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HOME : Asian Art : Art of Japan : Meiji Period Ivory Sculpture of a Standing Kanon
Meiji Period Ivory Sculpture of a Standing Kanon - RL.1005
Origin: Japan
Circa: 1868 AD to 1912 AD
Dimensions: 31.5" (80.0cm) high x 9" (22.9cm) wide
Collection: Japanese
Medium: Ivory
Condition: Very Fine


Additional Information: Hong Kong

Location: UAE
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Description
This is a finely carved ivory sculpture of Kanon (Guanyin, or Avalokitesvara). Kanon is depicted standing barefoot on a lotus base grown out of the shore, wearing a high cowl and long flowing robes, with a serene expression on her face. She wears a headpiece that features an image of her master Amitabha. While holding a vase in her left hand, her right hand forms the varada (no-fear) mudra.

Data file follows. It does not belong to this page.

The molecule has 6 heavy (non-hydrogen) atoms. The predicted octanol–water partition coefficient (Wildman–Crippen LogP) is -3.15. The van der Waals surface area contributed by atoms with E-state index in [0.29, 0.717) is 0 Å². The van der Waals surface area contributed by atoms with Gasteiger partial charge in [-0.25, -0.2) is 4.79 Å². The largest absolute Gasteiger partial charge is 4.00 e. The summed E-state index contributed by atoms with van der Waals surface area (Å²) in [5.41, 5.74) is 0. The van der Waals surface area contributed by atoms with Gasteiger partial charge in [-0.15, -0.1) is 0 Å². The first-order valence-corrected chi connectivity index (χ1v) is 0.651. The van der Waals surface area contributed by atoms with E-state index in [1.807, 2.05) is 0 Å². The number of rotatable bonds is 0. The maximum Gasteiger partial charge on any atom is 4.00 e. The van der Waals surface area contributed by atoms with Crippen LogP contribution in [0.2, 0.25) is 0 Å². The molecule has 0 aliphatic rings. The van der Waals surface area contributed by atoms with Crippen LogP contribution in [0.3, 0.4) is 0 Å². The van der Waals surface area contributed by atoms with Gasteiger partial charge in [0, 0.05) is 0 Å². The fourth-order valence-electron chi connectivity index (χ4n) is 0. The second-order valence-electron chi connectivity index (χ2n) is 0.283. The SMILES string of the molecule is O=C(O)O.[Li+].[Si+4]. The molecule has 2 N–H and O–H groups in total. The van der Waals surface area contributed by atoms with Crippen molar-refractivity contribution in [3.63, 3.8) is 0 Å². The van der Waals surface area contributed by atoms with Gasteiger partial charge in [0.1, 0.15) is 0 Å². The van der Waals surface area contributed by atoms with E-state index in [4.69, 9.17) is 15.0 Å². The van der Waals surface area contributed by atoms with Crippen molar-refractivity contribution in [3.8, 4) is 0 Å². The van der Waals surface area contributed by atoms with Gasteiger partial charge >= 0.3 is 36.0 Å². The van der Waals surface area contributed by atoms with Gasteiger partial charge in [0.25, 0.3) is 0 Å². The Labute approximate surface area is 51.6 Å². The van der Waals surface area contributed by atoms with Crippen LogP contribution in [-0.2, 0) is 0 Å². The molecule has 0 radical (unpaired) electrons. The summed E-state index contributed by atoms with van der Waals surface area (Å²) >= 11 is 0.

Guanyin has become extremely popular in Chinese folk religion. The invention of his new forms, such as the Water Moon Form, has stimulated people’s boundless imagination of the deity. Derived from the Water Moon Form, the Taoist Guanyin becomes a female deity who dresses in an elegant white robe, further enhancing her purity and transcendental compassion. This form of representation has later spread to Japan, establishing itself as the convention of Guanyin figure, as shown by this piece.

Kanon's facial features and the way to depict the sea resemble a conventional Ukiyo-e style, subtly suggesting the sculpture’s Japanese origin. - (RL.1005)

 

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